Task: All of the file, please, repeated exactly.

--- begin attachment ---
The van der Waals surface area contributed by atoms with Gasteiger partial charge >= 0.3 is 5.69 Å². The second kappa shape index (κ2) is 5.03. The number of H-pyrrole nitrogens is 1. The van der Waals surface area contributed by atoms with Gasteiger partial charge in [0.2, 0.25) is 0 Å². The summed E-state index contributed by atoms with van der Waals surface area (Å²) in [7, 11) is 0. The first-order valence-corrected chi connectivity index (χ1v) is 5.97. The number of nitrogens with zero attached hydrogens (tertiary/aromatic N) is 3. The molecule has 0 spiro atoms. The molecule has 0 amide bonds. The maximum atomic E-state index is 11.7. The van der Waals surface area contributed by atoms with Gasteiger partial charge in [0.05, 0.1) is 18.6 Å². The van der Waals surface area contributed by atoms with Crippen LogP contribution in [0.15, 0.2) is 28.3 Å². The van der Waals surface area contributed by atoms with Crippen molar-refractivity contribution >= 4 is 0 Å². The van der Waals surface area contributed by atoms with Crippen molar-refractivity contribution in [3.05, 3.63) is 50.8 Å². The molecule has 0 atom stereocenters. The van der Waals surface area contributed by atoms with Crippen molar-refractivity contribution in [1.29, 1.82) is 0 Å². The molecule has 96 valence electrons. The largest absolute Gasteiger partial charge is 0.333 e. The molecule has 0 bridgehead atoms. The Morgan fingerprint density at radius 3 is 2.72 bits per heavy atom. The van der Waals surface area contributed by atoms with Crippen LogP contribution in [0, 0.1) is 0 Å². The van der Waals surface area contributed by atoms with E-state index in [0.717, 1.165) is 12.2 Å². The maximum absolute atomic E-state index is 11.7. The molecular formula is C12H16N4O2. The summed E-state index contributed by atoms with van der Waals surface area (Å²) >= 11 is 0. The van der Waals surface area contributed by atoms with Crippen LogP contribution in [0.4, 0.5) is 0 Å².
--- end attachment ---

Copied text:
The van der Waals surface area contributed by atoms with Gasteiger partial charge >= 0.3 is 5.69 Å². The second kappa shape index (κ2) is 5.03. The number of H-pyrrole nitrogens is 1. The van der Waals surface area contributed by atoms with Gasteiger partial charge in [0.2, 0.25) is 0 Å². The summed E-state index contributed by atoms with van der Waals surface area (Å²) in [7, 11) is 0. The first-order valence-corrected chi connectivity index (χ1v) is 5.97. The number of nitrogens with zero attached hydrogens (tertiary/aromatic N) is 3. The molecule has 0 spiro atoms. The molecule has 0 amide bonds. The maximum atomic E-state index is 11.7. The van der Waals surface area contributed by atoms with Gasteiger partial charge in [0.05, 0.1) is 18.6 Å². The van der Waals surface area contributed by atoms with Crippen LogP contribution in [0.15, 0.2) is 28.3 Å². The van der Waals surface area contributed by atoms with Crippen molar-refractivity contribution >= 4 is 0 Å². The van der Waals surface area contributed by atoms with Crippen molar-refractivity contribution in [3.05, 3.63) is 50.8 Å². The molecule has 0 atom stereocenters. The van der Waals surface area contributed by atoms with Crippen molar-refractivity contribution in [1.29, 1.82) is 0 Å². The molecule has 96 valence electrons. The largest absolute Gasteiger partial charge is 0.333 e. The molecule has 0 bridgehead atoms. The Morgan fingerprint density at radius 3 is 2.72 bits per heavy atom. The van der Waals surface area contributed by atoms with Crippen LogP contribution in [0, 0.1) is 0 Å². The van der Waals surface area contributed by atoms with E-state index in [0.717, 1.165) is 12.2 Å². The maximum absolute atomic E-state index is 11.7. The molecular formula is C12H16N4O2. The summed E-state index contributed by atoms with van der Waals surface area (Å²) >= 11 is 0. The van der Waals surface area contributed by atoms with Crippen LogP contribution in [0.4, 0.5) is 0 Å².